Digital markets remain a focal point for antitrust enforcement

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2023 marked a significant year in the evolution of digital market regulation, largely influenced by the EU's Digital Markets Act (DMA), which came into force in May 2023.

EU DMA – the frontrunner for global digital regulation

The (DMA) designation in September 2023 of six online platforms as digital “gatekeepers” across several “core platform services” is first out the post in setting a precedent for the regulation of “Big Tech”. However, with several gatekeepers disputing their designations, and with debates already active on the adequacy of compliance measures taken by gatekeeper firms (whose deadline for compliance is March 2024), it will be interesting to see how enforcement of the Big Tech firms under these new rules is implemented by the EU in practice.

It also remains to be seen how enforcement under the EU DMA will interact with various digital reforms being considered and implemented across other jurisdictions, most notably the UK’s Digital Markets, Competition and Consumers (DMCC) Bill, which is expected to come into force in late 2024.

Elsewhere, authorities have been considering what digital reform will look like and how closely it will mirror the EU precedent. South Africa has been drawing up principles that link remedial actions to the standards set by the DMA. India is also currently examining the need for digital sector-specific ex ante legislation similar to the DMA, with a report expected to be published in 2024. South Korea has proposed legislation to regulate the largest digital platform providers, and Australia has also announced its in-principle support for ex ante regulation for designated digital platforms, and other consumer and competition enhancing measures targeted at digital platforms with further consultation to occur in 2024.  

Continued scrutiny under existing tools

Pending the adoption of (and enforcement under) new digital regimes, regulators have continued to prioritize investigation of digital markets under their traditional armory. In addition to pursuing several abuse of dominance investigations against Big Tech (see our abuse of dominance article for more details), 2023 also saw a continued focus on the use of market studies, reports and investigations as a means of keeping conduct in the digital sector under the spotlight.

The UK Competition and Markets Authority (CMA) opened reviews into cloud services and AI foundation models, and the European Commission (EC) and CMA have both expressed interest in Microsoft’s partnership with OpenAI, with the CMA seeking views from interested third parties on the potential impact the partnership may have on competition in the UK. In Australia, the Australian Competition and Consumer Commission’s Digital Platform Services Inquiry is ongoing with the most recent interim report in 2023 covering competition and consumer issues from digital ecosystems through the lens of smart home devices and consumer cloud storage solutions. In September 2023, the French competition authority also published its findings on the cloud computing sector, which was followed by an announcement of a dawn raid in the graphics cards sector.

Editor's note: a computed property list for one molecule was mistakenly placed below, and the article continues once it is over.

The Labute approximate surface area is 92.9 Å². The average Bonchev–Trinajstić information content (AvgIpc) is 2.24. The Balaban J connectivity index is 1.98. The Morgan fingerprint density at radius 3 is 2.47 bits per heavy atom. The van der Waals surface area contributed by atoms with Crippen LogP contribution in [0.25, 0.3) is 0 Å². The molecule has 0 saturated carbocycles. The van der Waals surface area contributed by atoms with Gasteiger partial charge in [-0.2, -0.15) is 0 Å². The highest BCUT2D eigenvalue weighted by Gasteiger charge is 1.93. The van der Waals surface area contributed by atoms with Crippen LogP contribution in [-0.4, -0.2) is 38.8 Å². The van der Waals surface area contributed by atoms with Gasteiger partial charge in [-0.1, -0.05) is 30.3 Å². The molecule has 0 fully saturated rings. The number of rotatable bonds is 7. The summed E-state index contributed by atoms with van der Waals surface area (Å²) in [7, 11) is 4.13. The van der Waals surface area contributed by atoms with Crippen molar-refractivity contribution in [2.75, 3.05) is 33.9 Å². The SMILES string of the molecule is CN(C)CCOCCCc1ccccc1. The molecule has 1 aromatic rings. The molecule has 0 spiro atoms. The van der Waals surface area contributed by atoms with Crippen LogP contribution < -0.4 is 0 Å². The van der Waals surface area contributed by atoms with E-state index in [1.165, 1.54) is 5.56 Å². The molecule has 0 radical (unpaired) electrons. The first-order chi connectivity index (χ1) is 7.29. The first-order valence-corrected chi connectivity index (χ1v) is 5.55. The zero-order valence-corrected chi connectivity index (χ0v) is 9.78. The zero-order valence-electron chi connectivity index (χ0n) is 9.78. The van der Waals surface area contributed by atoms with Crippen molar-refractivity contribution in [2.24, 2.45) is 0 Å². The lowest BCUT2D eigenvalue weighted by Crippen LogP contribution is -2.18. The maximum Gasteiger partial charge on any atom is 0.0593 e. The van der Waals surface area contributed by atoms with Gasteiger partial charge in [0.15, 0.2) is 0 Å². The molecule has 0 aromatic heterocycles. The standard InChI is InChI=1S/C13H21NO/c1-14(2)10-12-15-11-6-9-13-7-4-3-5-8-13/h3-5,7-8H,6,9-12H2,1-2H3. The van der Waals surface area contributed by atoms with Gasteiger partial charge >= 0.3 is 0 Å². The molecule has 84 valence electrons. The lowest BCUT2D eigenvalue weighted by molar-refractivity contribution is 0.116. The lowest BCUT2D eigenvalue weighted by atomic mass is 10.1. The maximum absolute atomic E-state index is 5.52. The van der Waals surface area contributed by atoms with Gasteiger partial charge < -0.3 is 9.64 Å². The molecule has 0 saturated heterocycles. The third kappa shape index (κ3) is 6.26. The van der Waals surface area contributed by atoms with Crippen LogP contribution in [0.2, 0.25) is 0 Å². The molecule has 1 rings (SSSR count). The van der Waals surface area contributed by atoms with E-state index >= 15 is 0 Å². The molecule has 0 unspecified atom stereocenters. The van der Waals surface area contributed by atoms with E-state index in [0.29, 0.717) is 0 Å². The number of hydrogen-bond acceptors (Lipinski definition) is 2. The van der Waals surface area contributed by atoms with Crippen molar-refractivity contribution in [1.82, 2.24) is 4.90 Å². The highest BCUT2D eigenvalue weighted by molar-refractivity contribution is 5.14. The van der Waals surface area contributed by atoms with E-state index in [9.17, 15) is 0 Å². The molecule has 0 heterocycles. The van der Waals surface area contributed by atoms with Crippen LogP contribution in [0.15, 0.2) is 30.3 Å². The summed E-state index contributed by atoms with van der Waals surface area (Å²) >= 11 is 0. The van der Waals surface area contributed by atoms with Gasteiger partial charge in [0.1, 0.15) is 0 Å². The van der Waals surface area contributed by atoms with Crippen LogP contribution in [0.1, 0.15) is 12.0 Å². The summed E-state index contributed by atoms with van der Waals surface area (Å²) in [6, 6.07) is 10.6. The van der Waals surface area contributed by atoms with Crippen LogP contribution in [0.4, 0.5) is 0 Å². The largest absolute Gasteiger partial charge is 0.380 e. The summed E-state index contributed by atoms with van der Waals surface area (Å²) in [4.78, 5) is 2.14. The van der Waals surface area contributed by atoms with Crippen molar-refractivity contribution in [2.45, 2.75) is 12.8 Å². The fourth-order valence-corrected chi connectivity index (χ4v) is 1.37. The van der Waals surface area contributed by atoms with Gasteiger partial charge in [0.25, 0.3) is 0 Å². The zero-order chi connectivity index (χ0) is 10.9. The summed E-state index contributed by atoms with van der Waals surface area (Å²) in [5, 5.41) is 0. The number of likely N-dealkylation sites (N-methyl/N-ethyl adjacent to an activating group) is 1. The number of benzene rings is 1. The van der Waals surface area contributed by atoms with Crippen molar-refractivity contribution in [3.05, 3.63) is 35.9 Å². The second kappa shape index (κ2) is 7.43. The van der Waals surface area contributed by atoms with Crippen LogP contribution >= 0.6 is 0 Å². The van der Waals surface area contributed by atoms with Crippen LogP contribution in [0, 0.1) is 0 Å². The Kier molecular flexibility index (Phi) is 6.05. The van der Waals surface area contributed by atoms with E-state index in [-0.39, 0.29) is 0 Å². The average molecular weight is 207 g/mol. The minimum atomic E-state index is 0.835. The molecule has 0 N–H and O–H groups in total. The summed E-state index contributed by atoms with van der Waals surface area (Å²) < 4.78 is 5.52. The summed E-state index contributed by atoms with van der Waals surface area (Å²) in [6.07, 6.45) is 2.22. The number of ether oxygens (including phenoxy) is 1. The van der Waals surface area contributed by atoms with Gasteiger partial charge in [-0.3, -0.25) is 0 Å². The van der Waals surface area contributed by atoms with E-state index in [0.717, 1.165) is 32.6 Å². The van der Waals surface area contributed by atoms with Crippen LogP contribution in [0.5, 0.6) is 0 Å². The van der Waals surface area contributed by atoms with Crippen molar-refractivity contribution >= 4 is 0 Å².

Further in February 2024, the French competition authority opened inquiries and a public consultation regarding generative AI. In Turkey, the competition authority announced and published a report in relation to digital markets categorizing anti-competitive concerns related to digital markets into seven different headings with possible legislative solutions to handle them within existing competition law.  In Japan, the Japan Fair Trade Commission has also been active in investigating digital markets, releasing market study reports on mobile operating systems, mobile app distribution, and news content distribution, in 2023. Although we have yet to see the impact in enforcement, in order to expand its existing tools, the Taiwanese authority has also formally broadened its guidelines and consideration factors for defining relevant digital product and geographic markets, as well as defining “multi-sided market” and “indirect network effect” to better capture the digital platform economy.

Authorities adapting technology for markets new and old

The integration of advanced technologies into antitrust enforcement strategies has been a notable development in 2023. Regulatory authorities, such as the U.S. Department of Justice Antitrust Division and CMA, have increasingly leveraged data science and AI to analyze complex market dynamics and identify anti-competitive practices. In addition to the developments in dawn raids noted elsewhere in this report, the EC has hinted at reforms that could allow it to conduct remote inspections in addition to dawn raids, in a world where an increasing number of files are now held in cloud-based storage systems. The increasing use of these technologies in enforcement tools reflects a broader recognition of the need for authorities to keep pace with the technological advancements within the markets they regulate.


Global antitrust enforcement report 2024

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